Tacoma, WA (NursingSalary.org) – Nursing students at Tacoma Community College have joined the 3-D virtual world. TCC instructors, with the support of Western Wyoming Community College in Rock Springs, have created a 3D emergency room simulator in “Second Life”, the well known online virtual reality network.
Virtual patients can suffer from a wide range of severe conditions, from cardiac arrests to acute chest pain. Students can simulate real-life interventions from an on-screen menu and analyze the patients’ vital signs projected on a virtual wall. Patients react realistically to the procedures applied and can be also controlled by another student or faculty member.
John Miller, the virtual ER project coordinator at TCC, believes that the experience can be of a real value to the experience of the second year nursing students, since it will teach them how they should be reacting in real life situations, once they graduate and join the workforce.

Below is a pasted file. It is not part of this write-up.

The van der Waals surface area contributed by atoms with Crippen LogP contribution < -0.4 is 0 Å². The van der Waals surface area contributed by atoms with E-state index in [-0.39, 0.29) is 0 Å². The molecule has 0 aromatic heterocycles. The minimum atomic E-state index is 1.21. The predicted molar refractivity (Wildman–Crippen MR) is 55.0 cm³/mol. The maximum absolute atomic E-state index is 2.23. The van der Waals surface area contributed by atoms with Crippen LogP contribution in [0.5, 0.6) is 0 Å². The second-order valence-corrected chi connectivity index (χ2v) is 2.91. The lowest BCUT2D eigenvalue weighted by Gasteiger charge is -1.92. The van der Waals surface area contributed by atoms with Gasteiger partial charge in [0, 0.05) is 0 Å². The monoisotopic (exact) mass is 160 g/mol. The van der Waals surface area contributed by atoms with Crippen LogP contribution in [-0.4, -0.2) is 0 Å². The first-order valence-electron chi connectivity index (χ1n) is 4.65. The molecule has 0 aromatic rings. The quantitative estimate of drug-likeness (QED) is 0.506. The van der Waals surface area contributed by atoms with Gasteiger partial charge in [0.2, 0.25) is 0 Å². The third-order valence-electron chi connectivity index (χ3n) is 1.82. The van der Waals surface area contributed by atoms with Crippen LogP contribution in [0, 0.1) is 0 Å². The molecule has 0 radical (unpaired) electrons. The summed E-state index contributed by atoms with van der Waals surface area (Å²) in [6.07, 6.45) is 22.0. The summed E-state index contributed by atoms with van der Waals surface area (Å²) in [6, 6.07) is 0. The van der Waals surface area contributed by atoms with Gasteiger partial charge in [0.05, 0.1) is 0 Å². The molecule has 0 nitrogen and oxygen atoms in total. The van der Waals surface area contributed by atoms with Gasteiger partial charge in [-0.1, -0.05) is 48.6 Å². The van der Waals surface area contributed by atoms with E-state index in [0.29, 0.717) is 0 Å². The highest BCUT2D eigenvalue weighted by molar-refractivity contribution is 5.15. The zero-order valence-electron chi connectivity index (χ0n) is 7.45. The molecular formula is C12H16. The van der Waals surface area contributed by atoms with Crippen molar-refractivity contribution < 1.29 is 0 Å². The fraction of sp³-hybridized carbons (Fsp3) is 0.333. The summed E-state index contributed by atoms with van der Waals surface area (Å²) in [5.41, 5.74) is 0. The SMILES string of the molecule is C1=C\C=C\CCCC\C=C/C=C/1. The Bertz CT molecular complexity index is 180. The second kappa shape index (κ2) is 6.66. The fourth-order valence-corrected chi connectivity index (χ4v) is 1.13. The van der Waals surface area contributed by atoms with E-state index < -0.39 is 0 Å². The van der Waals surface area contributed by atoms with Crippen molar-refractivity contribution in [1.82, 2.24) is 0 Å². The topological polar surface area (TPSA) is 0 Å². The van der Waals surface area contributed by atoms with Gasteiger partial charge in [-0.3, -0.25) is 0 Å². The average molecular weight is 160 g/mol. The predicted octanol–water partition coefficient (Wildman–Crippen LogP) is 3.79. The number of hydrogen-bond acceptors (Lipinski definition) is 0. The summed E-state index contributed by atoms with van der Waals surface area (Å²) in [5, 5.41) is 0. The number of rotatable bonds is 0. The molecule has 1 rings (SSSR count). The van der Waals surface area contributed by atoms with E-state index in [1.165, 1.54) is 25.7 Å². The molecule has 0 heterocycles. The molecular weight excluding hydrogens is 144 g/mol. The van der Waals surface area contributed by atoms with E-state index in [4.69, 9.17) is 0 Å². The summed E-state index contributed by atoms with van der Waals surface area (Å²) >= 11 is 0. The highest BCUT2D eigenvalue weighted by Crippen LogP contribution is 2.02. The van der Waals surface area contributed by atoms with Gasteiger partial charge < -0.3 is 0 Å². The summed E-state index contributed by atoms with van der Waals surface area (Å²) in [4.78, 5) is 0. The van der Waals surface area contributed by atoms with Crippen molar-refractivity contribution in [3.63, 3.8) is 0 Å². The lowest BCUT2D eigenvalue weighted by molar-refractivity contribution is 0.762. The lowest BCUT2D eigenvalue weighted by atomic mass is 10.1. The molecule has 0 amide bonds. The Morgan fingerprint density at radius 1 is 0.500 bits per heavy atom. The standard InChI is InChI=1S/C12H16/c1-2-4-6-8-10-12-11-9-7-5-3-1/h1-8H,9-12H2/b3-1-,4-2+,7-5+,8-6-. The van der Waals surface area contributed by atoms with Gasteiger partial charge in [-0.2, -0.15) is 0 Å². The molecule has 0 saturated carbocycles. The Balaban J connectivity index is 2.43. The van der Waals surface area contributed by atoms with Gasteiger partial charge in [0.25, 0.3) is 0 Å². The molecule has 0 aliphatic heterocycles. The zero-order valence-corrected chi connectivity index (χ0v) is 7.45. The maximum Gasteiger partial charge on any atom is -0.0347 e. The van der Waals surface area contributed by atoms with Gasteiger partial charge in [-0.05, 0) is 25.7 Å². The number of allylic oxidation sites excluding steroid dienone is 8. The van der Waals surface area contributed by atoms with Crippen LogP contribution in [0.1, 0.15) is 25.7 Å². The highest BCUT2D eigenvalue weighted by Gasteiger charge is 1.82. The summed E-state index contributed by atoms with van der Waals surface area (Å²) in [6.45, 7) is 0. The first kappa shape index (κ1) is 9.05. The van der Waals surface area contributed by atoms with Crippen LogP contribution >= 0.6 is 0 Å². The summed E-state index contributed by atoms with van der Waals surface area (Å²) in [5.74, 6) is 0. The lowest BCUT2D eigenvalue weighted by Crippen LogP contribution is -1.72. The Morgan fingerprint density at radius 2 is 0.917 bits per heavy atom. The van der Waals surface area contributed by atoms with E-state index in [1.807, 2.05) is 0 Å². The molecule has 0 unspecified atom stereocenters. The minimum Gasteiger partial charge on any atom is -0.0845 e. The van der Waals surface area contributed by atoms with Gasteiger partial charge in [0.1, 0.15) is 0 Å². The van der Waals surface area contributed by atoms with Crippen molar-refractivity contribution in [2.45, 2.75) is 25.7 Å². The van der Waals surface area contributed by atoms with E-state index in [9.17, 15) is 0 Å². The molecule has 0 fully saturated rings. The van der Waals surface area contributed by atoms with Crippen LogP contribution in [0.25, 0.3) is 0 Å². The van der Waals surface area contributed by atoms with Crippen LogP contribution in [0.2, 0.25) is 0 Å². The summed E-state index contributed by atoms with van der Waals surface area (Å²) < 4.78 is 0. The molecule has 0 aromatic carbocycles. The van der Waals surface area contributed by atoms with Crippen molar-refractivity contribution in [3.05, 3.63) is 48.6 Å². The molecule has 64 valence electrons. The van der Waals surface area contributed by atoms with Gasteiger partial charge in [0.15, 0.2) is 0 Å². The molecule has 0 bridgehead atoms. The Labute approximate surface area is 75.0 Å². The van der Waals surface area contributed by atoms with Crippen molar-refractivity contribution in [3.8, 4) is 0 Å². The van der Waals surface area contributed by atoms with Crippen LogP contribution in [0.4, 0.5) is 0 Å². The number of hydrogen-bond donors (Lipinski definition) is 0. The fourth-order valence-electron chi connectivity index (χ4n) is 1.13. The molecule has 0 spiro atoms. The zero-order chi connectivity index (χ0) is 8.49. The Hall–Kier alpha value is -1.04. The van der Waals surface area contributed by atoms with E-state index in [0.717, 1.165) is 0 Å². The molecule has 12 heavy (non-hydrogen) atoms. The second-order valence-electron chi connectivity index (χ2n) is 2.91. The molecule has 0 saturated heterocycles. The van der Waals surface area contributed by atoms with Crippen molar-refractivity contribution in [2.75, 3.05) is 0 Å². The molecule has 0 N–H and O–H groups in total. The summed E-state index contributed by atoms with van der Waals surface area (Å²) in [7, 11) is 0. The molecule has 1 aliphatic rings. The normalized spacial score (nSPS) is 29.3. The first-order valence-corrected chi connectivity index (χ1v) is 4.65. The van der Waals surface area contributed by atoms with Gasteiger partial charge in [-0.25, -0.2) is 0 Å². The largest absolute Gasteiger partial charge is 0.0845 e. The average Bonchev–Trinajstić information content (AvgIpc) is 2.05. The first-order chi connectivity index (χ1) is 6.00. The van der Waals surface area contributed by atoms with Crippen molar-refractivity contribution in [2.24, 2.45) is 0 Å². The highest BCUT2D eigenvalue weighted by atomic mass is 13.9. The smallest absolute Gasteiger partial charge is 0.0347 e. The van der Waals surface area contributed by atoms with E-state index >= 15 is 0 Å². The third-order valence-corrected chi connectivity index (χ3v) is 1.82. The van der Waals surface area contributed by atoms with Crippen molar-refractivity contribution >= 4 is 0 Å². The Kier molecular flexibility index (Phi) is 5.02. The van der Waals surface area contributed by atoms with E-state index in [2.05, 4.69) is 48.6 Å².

“Such knowledge cannot be gained in an internship,” says Miller. “You simply cannot practice on real-life patients in the emergency room; you can’t simply read a textbook and suddenly be at the patient’s bedside. You could, at most, watch the professionals at work, but then you won’t be getting any hands-on experience.”
Also, serious conditions like a myocardial infarction aren’t to be seen on a daily basis—in fact, the chances of a student seeing something of the kind during an internship in a medical facility are close to none. With a VR simulator, future registered nurses can get a feel of what it would be like in real life.
The simulator is easy to navigate, since it’s based on the well established Second Life platform. On-screen menus are easy to follow even for the less tech-savvy students. Basic computer knowledge—like operating a mouse and a keyboard—is enough to work your way through Second Life. However, students who barely know how to use email do have some anxieties when using the simulator for the first time, but Miller mentioned pairing experienced students with novices in future to overcome this small issue.
Miller also announced the faculty is working on a few other simulations. Teaching students how to work with a burned patient is on top of their priorities. TCC hasn’t announced a release date for the new simulators.